A model based methodology impedes development of open skills because it falsely conveys there is a “one size fits all” technique that is good for every situation (e.g. “The basic forehand”). However, does the same technique occur if the forehand is performed from a wide ball or a 3/4 court low ball? Is it the same for an attacking shot, or a defensive one? Is it the same when receiving a high ball or sending a sharp angle? When the „basic stroke? must be changed constantly to adapt to the situation it becomes the exception rather than the rule.

Different stances, impacts and follow-throughs. Which one is, “Federer?s forehand”?

For example, in observations conducted on advanced beginners (2.0 Play Tennis Rating), the amount of time the ball was in range to perform the standard ‘model’ groundstrokes was maximum 30%. In other words, when novice players play (not drill), they are required to adapt in ways they have never been taught 70% of the time! Small wonder why many find tennis frustrating (especially after lessons).

True, many players eventually discover that stroke adaptation is critical to real world tennis. But how long does it take to achieve a reasonable degree of success? Months? Years? We now know there is a much better and much faster way.

Open Skill Learning

In any open-skill sport, technique is not an end in itself as in closed-skill sports. In an open skill, the situation rules. The player must correctly perceive the tactical situation to decide on which tactic gives the best chance for success. Technique becomes only a means to execute a tactic. The player must know what they are trying to do before learning how to do it. Technique should never be divorced from tactics, no matter what the level of play.

Since every skill must go through the open skill process, it is more effective to teach a player how to play (perform tactics) by applying ‘proper technique’ rather than teaching them ‘proper technique’ first (the strokes) and then tactics later. This ‘tactics later’ approach is not learner-centred because the ‘proper technique’ must always be adapted in ways not taught, applied to situations only mentioned, with decision-making skills never trained.

Playing is all about decision-making. In my experience, 40-60% of all errors can be traced back to some decision-making deficiency. The player didn’t nail down when to do the appropriate shot. For example, a player practices a bucket load of backhands. In the match during a rally, the ball comes a little faster (or deeper, higher, wider, etc.), the player doesn’t adapt the stroke and decide what to do on time resulting in an error. The majority of coaches and players watching would chalk it down to a technical error (e.g. they hit late) but that was only an outward symptom of not seeing what was going on and doing what they needed to do at the right time. Is the solution to practice another bucket of balls hitting early, or something more?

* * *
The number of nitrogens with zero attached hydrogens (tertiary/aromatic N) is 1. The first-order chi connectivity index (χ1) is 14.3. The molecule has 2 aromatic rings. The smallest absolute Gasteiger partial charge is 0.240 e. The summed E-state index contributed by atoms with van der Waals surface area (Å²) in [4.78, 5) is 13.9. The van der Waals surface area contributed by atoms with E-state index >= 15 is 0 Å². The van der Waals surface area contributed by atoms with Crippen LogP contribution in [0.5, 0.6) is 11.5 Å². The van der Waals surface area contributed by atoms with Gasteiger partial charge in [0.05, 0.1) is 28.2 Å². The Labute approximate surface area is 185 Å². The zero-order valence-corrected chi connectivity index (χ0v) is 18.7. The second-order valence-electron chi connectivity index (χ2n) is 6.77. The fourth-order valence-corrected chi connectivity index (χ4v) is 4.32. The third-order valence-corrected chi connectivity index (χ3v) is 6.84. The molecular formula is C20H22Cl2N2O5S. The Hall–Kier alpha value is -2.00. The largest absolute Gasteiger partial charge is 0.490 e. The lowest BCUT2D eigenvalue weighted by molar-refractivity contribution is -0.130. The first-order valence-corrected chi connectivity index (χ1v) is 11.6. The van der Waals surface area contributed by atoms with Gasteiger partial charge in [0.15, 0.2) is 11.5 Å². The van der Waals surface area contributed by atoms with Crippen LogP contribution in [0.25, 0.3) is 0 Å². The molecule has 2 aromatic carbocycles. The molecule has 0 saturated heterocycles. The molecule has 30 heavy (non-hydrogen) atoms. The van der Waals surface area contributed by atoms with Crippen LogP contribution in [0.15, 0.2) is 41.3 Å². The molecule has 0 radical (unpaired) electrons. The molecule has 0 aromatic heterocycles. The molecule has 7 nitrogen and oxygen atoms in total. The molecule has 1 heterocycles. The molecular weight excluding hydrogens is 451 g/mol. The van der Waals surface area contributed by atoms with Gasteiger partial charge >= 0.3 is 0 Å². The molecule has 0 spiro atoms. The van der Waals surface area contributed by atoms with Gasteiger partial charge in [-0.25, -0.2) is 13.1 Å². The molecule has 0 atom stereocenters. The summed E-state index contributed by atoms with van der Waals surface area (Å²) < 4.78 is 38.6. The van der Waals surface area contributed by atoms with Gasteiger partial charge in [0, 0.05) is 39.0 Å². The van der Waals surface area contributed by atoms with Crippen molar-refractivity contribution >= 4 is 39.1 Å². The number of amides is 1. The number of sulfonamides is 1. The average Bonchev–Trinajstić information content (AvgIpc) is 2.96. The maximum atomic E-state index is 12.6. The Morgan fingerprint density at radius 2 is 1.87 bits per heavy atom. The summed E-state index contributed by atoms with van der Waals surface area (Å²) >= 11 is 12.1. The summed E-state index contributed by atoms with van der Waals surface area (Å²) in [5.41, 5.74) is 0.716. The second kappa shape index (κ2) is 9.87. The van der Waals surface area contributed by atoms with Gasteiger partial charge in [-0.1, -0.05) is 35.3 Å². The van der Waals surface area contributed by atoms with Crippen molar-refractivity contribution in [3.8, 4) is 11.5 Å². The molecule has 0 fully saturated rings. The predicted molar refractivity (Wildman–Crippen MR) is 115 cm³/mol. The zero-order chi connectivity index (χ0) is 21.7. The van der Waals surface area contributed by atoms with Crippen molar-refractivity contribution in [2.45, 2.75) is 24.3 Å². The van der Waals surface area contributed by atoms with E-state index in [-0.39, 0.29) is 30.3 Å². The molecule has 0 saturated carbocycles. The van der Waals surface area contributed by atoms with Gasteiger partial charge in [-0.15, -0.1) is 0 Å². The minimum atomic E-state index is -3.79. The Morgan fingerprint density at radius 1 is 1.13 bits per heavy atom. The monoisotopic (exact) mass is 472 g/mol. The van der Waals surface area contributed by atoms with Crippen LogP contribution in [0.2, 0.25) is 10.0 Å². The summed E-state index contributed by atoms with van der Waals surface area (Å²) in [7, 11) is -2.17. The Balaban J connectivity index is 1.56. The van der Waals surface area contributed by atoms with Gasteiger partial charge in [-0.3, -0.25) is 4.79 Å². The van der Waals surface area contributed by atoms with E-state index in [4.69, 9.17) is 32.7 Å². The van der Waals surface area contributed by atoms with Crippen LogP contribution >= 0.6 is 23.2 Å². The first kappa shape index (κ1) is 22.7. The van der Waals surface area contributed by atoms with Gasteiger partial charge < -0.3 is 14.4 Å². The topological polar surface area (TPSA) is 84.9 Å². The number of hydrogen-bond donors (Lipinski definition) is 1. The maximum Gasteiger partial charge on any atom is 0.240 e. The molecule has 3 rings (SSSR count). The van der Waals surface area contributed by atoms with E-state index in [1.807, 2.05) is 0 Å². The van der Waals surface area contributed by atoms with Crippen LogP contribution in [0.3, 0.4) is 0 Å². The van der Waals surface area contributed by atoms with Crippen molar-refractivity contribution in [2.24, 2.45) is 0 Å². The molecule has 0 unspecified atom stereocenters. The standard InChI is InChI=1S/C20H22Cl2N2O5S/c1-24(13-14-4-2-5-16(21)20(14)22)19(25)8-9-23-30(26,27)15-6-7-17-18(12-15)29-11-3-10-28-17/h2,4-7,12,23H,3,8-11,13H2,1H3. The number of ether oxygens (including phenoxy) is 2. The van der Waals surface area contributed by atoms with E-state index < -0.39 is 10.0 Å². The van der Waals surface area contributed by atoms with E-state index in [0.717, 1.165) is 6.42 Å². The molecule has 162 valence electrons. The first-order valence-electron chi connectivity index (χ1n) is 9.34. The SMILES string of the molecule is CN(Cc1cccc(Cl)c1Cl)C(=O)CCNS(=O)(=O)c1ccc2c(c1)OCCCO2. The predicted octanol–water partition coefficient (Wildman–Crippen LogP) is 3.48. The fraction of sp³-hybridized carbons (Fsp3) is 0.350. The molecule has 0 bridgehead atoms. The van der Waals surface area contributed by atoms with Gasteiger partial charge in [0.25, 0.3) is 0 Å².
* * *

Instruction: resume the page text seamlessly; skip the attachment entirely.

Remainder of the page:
“Modelitis” – a coaching disease?

Even with all the research and information about learning out there, the approach of giving players technical models to copy is so pervasive, I light-heartedly in our coaching education classify it as a disease for coaches called, “modelitis” . Do you suffer from a mild or severe case of modelitis? I have to admit that it is still so much a part of the coaching world I even get sucked into the mind-set occasionally.

The remedy is to remember that, since adaptation to a situation is the key distinction between open and closed skills, open skill learning must emphasize the first two steps of the process for correct performance. By including perception and decision-making to the stroke learning process, I can empower players to perform their technique in more relevant and practical ways.

Conclusion

Technical learning is not complete until players can improve how they read the situation and make good decisions about when to perform the technique and, just as importantly, when to not do it or adjust it. Open skill learning helps them to become smart and actually play tennis (not just stroke balls). Check out the many articles on acecoach.com to see tools and resources on how to coach this way.

A deeper dive into second serve statistics

The two most widely reported second serve statistics in professional tennis are the number of double faults a player hit, and their second serve winning percentage. If we’re trying to understand the effectiveness of a particular player’s second serve, relying only on those statistics has significant drawbacks. Article by Michal Kokta.